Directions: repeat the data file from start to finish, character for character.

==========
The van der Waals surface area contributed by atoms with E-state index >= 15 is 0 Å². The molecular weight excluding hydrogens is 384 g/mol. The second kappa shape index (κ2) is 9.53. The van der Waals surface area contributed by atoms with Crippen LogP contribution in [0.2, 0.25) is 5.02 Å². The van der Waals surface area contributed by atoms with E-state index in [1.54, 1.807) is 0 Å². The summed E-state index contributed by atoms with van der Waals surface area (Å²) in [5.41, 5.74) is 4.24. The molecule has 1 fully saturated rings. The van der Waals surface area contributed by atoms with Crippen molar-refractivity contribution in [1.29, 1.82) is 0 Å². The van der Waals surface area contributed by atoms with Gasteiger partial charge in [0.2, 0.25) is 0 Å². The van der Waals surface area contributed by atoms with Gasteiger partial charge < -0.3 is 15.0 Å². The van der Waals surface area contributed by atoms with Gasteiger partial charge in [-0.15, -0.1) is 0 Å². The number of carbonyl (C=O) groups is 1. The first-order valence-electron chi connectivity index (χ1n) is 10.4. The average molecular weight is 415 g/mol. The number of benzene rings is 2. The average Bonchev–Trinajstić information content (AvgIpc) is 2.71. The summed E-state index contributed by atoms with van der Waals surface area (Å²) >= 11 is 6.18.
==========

The van der Waals surface area contributed by atoms with E-state index >= 15 is 0 Å². The molecular weight excluding hydrogens is 384 g/mol. The second kappa shape index (κ2) is 9.53. The van der Waals surface area contributed by atoms with Crippen LogP contribution in [0.2, 0.25) is 5.02 Å². The van der Waals surface area contributed by atoms with E-state index in [1.54, 1.807) is 0 Å². The summed E-state index contributed by atoms with van der Waals surface area (Å²) in [5.41, 5.74) is 4.24. The molecule has 1 fully saturated rings. The van der Waals surface area contributed by atoms with Crippen molar-refractivity contribution in [1.29, 1.82) is 0 Å². The van der Waals surface area contributed by atoms with Gasteiger partial charge in [0.2, 0.25) is 0 Å². The van der Waals surface area contributed by atoms with Gasteiger partial charge < -0.3 is 15.0 Å². The van der Waals surface area contributed by atoms with Gasteiger partial charge in [-0.15, -0.1) is 0 Å². The number of carbonyl (C=O) groups is 1. The first-order valence-electron chi connectivity index (χ1n) is 10.4. The average molecular weight is 415 g/mol. The number of benzene rings is 2. The average Bonchev–Trinajstić information content (AvgIpc) is 2.71. The summed E-state index contributed by atoms with van der Waals surface area (Å²) >= 11 is 6.18.